The Mallard Pass solar project will be located on either side of the East Coast Main Line near Essendine. Image: Andreas Gücklhorn (Unsplash).
The second consultation phase has opened for the 350MW Mallard Pass solar farm in South Kesteven, Lincolnshire, and Rutland.
Local residents and stakeholders now have till 4 August to review the updated plans for the site, which build on the responses received during the first consultation as well as environmental surveys and assessments.
This includes residential ‘buffer zones’ being introduced, the creation of 108 hectares of wildflower and tussock grassland areas and 4.7 kilometres of permissive paths.
The Nationally Significant Infrastructure Project (NSIP) is being developed by Canadian Solar and Windel Energy, which will run a series of in-person and digital events during the Stage Two Statutory Consultation.
“The first quarter of 2022 has demonstrated our vulnerability to volatile energy prices and international energy markets and our urgent need for new energy generation infrastructure, particularly from clean, low-cost sources such as solar,” said Gary Toomey, managing director of Windel Energy.
“It is our ambition to deliver a project that provides reliable and sustainable energy to the national grid while responding sensitively to the local environment, providing opportunities for surrounding communities, and offering enhancements to native wildlife and biodiversity.”
As an NSIP, Canadian Solar and Windel Energy will have to gain a Development Consent Order from the Planning Inspectorate to develop the site. They are planning on submitting their application later this year.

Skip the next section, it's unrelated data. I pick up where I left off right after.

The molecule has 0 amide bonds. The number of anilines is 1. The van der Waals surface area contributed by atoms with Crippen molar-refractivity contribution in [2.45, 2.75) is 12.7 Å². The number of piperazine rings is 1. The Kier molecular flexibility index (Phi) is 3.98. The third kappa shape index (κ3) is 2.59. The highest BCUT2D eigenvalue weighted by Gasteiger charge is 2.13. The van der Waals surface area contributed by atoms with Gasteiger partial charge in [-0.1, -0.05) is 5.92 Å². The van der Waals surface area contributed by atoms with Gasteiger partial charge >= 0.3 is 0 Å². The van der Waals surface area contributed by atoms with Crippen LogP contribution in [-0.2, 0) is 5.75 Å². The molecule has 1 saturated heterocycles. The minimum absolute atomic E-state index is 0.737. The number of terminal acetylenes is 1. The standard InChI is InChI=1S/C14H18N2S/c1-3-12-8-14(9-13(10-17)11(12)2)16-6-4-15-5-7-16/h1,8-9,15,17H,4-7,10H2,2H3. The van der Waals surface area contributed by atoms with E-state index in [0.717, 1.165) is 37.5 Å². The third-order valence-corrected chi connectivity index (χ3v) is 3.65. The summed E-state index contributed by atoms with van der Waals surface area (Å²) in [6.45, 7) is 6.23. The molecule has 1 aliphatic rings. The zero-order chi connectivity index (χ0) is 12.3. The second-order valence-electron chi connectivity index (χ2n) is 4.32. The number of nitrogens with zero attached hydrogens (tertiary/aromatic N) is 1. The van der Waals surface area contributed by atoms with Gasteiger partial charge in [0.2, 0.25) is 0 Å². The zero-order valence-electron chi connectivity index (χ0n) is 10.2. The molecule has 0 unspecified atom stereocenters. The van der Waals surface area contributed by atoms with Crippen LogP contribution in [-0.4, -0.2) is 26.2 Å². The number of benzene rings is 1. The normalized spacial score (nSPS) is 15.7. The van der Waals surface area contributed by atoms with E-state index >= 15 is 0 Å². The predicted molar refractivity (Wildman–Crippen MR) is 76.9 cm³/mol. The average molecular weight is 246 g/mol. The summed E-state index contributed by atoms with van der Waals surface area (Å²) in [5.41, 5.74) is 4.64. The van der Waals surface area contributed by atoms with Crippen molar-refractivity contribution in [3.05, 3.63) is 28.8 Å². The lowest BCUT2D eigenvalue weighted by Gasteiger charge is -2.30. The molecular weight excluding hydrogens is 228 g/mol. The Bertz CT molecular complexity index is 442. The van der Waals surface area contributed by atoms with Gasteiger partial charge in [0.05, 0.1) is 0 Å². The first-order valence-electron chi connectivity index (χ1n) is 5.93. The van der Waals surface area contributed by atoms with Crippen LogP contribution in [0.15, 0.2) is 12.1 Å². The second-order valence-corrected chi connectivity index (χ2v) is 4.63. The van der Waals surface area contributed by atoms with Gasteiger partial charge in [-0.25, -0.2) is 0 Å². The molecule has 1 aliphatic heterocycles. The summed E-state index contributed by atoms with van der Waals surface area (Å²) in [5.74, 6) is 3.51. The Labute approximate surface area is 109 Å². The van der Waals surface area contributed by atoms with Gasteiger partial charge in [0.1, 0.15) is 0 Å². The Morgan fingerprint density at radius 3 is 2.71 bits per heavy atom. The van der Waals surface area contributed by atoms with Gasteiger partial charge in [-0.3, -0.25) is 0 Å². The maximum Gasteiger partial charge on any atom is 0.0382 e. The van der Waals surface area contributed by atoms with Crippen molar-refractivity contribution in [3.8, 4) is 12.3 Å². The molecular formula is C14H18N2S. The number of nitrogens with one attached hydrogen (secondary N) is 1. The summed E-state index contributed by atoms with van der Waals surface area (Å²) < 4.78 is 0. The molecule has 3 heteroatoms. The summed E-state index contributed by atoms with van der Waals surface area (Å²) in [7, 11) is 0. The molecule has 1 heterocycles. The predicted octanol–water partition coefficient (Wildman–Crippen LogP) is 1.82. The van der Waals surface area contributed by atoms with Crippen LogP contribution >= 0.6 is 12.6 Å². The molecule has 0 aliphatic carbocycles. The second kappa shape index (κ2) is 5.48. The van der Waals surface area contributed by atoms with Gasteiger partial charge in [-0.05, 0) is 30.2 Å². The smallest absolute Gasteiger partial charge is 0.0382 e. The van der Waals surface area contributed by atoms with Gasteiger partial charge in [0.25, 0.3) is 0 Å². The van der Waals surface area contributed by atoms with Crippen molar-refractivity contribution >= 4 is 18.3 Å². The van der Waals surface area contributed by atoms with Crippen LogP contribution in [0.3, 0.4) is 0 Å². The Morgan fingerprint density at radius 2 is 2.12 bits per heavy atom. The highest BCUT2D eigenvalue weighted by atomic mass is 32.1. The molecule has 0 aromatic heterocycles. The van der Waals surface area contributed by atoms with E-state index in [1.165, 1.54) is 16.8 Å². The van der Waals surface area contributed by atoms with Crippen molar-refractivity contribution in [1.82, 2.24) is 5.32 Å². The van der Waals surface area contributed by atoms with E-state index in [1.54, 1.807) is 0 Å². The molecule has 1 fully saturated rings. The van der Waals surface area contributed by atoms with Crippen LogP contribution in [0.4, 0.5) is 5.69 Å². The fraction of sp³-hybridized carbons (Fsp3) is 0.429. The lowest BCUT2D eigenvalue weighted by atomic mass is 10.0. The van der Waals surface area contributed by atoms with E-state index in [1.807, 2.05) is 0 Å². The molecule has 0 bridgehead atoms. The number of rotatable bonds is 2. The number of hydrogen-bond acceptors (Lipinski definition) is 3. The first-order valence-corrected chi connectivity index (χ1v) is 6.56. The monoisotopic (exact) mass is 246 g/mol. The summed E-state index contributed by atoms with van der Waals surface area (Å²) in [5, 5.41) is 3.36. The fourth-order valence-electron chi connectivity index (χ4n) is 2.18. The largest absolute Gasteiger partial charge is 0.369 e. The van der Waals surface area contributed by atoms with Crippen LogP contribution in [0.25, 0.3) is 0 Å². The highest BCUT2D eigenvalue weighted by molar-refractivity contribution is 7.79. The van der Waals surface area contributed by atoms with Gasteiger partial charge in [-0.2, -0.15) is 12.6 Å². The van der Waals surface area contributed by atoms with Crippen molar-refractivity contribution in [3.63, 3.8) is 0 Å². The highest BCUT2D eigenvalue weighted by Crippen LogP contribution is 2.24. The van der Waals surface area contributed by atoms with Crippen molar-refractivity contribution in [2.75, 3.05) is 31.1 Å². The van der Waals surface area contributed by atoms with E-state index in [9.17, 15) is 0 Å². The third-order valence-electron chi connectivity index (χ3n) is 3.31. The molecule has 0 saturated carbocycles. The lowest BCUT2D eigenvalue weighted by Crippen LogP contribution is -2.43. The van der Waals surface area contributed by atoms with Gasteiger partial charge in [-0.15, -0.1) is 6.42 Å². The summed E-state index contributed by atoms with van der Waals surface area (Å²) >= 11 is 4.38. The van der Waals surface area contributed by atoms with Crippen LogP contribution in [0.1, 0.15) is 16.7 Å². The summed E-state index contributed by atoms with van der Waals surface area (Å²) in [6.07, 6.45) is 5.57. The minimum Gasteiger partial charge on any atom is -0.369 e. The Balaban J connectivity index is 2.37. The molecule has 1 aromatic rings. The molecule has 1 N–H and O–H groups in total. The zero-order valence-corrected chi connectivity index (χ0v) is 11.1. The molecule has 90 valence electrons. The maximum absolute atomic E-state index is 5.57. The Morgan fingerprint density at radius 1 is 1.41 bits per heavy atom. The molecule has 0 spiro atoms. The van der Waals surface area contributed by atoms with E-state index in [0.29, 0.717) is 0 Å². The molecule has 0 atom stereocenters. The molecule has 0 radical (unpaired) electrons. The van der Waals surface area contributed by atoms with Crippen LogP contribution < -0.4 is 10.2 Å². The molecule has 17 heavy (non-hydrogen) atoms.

The project has been met by opposition in particular from the MP for Rutland and Melton Alicia Kearns. She spoke out against the solar farm in a debate in the House of Commons on UK-Taiwan Friendship and Co-operation on 10 February, stating that the site is “being developed by a de facto Chinese company with supply chains reaching into Xinjiang”.
Mallard Pass is one of number of NSIP’s currently in development in the UK, including BayWa r.e.’ 160MW Oaklands Farm Solar Park, Ecotricity’s Heckington Fen Solar Park, Evolution Power’s 165MW solar and storage project in Kent, Low Carbon’s 500MW Gate Burton solar and storage park in Lincolnshire, Island Green Power’s 600MW solar project and Longfield Solar Energy Farm in Essex.
INRG Solar’s 150MWp Little Crow Solar Farm recently became the second NSIP solar farm to gain a development consent order, following on from the 350MW Cleve Hill Solar Farm, which was approved in May 2020, before being acquired by acquired by Quinbrook and renamed Project Fortress.
Full details of the proposed solar farm and the consultation events can be found here.